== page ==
The two airlines, which have often battled each other on routes, are to run codeshare agreements on services to Southampton, Exeter and Birmingham as they seek to rebuild confidence in air travel. These arrangements are to run for an indefinite period.
Aurigny CEO Nico Bezuidenhout and his Blue Islands counterpart Rob Veron issued a joint statement today, saying they were delighted to be co-operating on services.
‘Our aim is to sustainably rebuild, preserving consumer choice and ensuring critical air connectivity as we come out of the pandemic.
‘We firmly believe this agreement will help to bring stability for both passengers and our employees.
‘While we remain competitors, we will continue to seek out areas where efficiencies may be gained from collaboration – ensuring the viability and sustainability of this essential part of island infrastructure.’
Both airlines will run services to the three UK airports and will sell schedules which may be flown by the other airline, depending on time and date of travel.
The Exeter and Birmingham services – which Aurigny had only just started following Flybe’s collapse, before the first lockdown in March 2020 – will be reworked to offer some same-day returns.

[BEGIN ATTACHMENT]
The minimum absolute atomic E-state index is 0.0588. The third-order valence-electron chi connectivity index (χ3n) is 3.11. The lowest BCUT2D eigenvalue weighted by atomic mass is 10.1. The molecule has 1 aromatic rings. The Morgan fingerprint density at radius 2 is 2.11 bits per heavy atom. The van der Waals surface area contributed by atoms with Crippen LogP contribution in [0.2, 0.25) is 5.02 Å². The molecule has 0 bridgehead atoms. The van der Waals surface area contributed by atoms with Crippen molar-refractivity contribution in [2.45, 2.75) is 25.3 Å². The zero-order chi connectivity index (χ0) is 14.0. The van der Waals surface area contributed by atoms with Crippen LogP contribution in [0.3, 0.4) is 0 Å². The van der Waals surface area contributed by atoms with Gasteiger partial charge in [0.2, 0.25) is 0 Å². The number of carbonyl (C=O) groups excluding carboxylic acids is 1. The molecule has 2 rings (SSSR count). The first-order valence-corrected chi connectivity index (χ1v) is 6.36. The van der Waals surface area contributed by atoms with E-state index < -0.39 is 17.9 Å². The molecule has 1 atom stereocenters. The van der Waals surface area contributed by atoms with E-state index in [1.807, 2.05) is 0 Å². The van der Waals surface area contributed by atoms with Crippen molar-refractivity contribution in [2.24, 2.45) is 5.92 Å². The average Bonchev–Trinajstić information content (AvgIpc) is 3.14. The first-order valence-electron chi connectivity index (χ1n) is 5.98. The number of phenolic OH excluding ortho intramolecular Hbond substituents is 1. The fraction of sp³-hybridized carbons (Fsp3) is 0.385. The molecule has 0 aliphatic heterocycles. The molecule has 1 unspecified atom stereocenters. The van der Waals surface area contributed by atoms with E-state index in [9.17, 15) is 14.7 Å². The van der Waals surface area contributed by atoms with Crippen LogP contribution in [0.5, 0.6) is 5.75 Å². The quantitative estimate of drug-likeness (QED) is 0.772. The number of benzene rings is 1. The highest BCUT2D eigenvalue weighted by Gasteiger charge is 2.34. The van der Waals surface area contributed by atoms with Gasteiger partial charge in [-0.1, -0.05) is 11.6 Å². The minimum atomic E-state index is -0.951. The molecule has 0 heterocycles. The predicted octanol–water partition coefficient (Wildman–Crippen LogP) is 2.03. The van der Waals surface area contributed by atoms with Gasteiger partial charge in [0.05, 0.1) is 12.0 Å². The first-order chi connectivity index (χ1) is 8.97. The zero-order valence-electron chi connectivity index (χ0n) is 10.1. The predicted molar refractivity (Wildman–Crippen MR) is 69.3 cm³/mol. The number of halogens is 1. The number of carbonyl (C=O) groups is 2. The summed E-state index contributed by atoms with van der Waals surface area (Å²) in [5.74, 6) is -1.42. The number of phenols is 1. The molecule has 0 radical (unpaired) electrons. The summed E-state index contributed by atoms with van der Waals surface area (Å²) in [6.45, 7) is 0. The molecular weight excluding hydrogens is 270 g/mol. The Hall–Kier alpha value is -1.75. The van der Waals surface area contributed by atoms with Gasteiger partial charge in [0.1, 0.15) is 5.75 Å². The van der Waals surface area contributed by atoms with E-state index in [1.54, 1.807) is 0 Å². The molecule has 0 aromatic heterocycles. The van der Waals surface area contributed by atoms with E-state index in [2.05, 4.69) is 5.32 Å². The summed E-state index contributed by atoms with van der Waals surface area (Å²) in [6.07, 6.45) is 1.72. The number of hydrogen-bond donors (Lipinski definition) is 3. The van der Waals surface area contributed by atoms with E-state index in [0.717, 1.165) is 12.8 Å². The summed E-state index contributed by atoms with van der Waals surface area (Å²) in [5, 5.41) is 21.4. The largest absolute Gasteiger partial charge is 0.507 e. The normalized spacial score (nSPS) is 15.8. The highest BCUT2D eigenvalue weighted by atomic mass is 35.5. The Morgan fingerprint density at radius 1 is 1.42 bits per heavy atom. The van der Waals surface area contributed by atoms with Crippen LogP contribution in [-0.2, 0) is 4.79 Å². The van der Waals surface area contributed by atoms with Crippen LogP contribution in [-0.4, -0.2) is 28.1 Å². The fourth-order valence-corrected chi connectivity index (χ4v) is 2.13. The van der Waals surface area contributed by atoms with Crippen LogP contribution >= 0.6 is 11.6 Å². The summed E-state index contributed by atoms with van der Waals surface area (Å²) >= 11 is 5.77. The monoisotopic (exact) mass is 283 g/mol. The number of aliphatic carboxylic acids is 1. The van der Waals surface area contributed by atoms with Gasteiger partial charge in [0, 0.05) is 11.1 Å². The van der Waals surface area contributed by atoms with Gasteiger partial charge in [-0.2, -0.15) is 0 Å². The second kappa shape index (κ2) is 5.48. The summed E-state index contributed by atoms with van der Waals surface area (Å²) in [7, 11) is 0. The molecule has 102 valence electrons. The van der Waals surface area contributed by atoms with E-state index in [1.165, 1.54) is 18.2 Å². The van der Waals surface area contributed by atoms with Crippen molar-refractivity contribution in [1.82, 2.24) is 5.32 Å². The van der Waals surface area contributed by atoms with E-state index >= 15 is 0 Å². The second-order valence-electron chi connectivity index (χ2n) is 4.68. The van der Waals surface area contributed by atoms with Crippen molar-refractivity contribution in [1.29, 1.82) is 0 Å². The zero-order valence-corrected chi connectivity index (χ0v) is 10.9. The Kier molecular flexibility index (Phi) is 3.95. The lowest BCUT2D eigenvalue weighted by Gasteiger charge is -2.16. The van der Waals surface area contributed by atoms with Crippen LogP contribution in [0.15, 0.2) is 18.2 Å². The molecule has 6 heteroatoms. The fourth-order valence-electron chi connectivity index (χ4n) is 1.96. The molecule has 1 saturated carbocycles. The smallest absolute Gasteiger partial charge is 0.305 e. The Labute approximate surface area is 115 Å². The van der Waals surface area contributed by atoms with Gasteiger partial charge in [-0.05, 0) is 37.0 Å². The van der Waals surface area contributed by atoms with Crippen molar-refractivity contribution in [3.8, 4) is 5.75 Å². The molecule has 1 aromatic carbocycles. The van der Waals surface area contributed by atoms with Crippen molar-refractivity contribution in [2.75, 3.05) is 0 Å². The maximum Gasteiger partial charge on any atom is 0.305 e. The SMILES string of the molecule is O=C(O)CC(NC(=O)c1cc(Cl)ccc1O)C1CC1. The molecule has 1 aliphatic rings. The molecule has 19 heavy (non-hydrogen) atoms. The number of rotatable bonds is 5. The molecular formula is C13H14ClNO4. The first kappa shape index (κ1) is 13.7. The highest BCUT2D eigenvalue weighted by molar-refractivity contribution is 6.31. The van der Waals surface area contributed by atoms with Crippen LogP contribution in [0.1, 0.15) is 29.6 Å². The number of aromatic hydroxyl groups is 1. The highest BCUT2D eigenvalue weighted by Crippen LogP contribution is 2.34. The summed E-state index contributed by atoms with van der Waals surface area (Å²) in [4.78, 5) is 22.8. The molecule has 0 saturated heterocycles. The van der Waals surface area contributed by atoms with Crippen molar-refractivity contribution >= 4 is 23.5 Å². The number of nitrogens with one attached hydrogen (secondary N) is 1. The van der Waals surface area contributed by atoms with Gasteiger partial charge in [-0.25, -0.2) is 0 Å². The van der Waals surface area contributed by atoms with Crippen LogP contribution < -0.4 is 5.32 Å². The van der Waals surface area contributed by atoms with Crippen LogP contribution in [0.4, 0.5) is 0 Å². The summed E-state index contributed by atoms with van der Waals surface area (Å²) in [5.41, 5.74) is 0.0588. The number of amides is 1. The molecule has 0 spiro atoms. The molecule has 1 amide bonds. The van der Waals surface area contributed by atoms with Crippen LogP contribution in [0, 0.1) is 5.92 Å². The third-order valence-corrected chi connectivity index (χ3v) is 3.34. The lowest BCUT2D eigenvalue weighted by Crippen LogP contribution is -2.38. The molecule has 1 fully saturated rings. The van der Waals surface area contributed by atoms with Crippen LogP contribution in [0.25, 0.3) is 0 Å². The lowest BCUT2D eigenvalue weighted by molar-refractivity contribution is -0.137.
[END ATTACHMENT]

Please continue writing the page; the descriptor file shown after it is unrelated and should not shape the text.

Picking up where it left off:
Southampton, where both have continued to fly to over the past 12 months, in Blue Islands’ case from Jersey, will see a ‘collective effort to rebuild flight frequencies’ with a goal of providing ‘sustainable flight coverage’.
The codeshare deal is still subject to consultation with relevant authorities and will be phased, but is due to start with flights operating from the beginning of July, when travel restrictions should be lifted.
The airlines said they will remain independent, and pricing, promotion and customer handling will remain their own responsibility. The joint statement said there would continue to be a ‘healthy level of competitive tension’ between the two.
It is understood that as people return to travel, they will see fares similar to those pre-Covid.
Anticipating demand for aviation as travel restrictions ease will be a challenge for the airlines.
Last year just 185,707 passenger movements were made through Guernsey Airport and more than half of those were made during January and February, before the pandemic travel restrictions were implemented. This compares with 858,000 passenger movements in 2019.
.The two airlines operated a codeshare agreement on inter-island flights for two years which ended in 2016 when a mutual decision was taken to end it.
Under that agreement, Blue Islands operated the services with its ATR aircraft , while Aurigny took a fixed block of seats to market and sell and also did the ground handling in both islands.